It seems like it’s been ages since a heartfelt decent romance came out. Oh sure, scores of Nicholas Sparks films have been released (of course no one in their right mind could say they are objectively good), but even they all seem bittersweet, more concerned with tales of sadness than tales of love. Sparks wants to make the audience cry more than he wants to tell a decent story. Luckily for fans of the genre, romance just came back with a bang in the form of Brooklyn.

Brooklyn begins in the early 1950’s and  tells the story of a young woman named Elias (Saoirse Ronan). She realizes that there is nothing more for her in her hometown in Ireland, as does her sister Rose (Fiona Glascott), so Rose enlists the help of a generous priest Father Flood (Jim Broadbent) to send Elias to America. Elias arrives in New York, where she stays in a boarding house, goes to night school for bookkeeping, and works at a grocery store. Her life really begins when she meets Tony (Emory Cohen), an honest and kind Italian fellow who wants nothing more than for them to be together. Their relationship progresses, until a member of Elias’s family dies, forcing her to go back to Ireland for a time. In Ireland, where no one has heard of Tony, Jim (Domhnall Gleeson) tries to woo her, a kind and soft spoken man. Not only is he trying to be with her, but everyone else seems to be trying to keep Elias in Ireland. And so the decision is up to her. Elias has to choose Ireland and Jim, or Brooklyn and Tony.

The love story between Elias and Tony is one of the cutest and just altogether best things I have seen all year. Cohen and Ronan have unbelievably great chemistry and amazing acting talent. Every time their relationship progresses, it does so with ease and believability. They are so perfect together, I can’t imagine anyone who would root against them. This is really the star of the film.

The film, adapted from the popular novel by Colm Tóibín, is written splendidly. Nick Hornby, who wrote the adaptation, infuses every scene with heartfelt grounded dialogue. The situations come alive because of him; he gives the actors a lot to work with. Which is really to be expected from Hornby, author of numerous great novels and screenplays like About a Boy. There is a reason why his name is featured on every poster for Brooklyn, he is responsible for the film working so well.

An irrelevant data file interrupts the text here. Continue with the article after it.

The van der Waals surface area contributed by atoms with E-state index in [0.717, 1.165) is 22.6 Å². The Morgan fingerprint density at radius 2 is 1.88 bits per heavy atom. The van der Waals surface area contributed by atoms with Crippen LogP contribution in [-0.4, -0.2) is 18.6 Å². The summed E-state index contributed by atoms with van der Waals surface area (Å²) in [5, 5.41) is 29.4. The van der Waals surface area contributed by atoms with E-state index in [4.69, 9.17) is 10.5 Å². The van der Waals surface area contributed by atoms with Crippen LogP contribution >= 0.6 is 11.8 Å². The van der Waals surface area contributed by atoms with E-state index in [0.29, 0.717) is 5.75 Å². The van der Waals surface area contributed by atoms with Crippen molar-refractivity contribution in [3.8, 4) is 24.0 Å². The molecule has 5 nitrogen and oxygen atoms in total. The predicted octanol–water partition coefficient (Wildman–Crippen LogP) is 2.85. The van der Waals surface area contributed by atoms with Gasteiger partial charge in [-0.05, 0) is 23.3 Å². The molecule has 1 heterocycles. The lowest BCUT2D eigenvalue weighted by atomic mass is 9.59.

All of the actors take Hornby’s words and enhance them further, all giving grounded and entertaining performances. Jim may be an antagonist in some ways, unwittingly  trying to take Elias away from Tony, but he is in no way a bad guy. Gleeson gives him so much character and meaning, you can’t help but like him, if only a little bit. Another notable performance is James Digiacomo as Tony’s 8 year old brother Frankie. Every time he’s on screen, he steals the scene with his hilarious antics. This film is an acting powerhouse.

The direction is nothing to ignore. John Crowley directs every scene with patience and grace, allowing the story to fully showcase itself. He sets up every frame as only a master can, and composes the picture wonderfully.

The art direction and costume direction are also great in this film. Elias’s gradually increasing bright colored outfits, mirroring her becoming a New Yorker, is done marvelously. The costumes and sets transport the viewer to a happier, more idyllic time.

A classic romance and period piece at the same time, Brooklyn is a fabulous picture. The acting, directing, writing, all come together to deliver a heartfelt love story. This is not a film to miss. 9/10

Check out more titles by Nicholas Sparks here.

Image Credit: Wally Gobetz on Flickr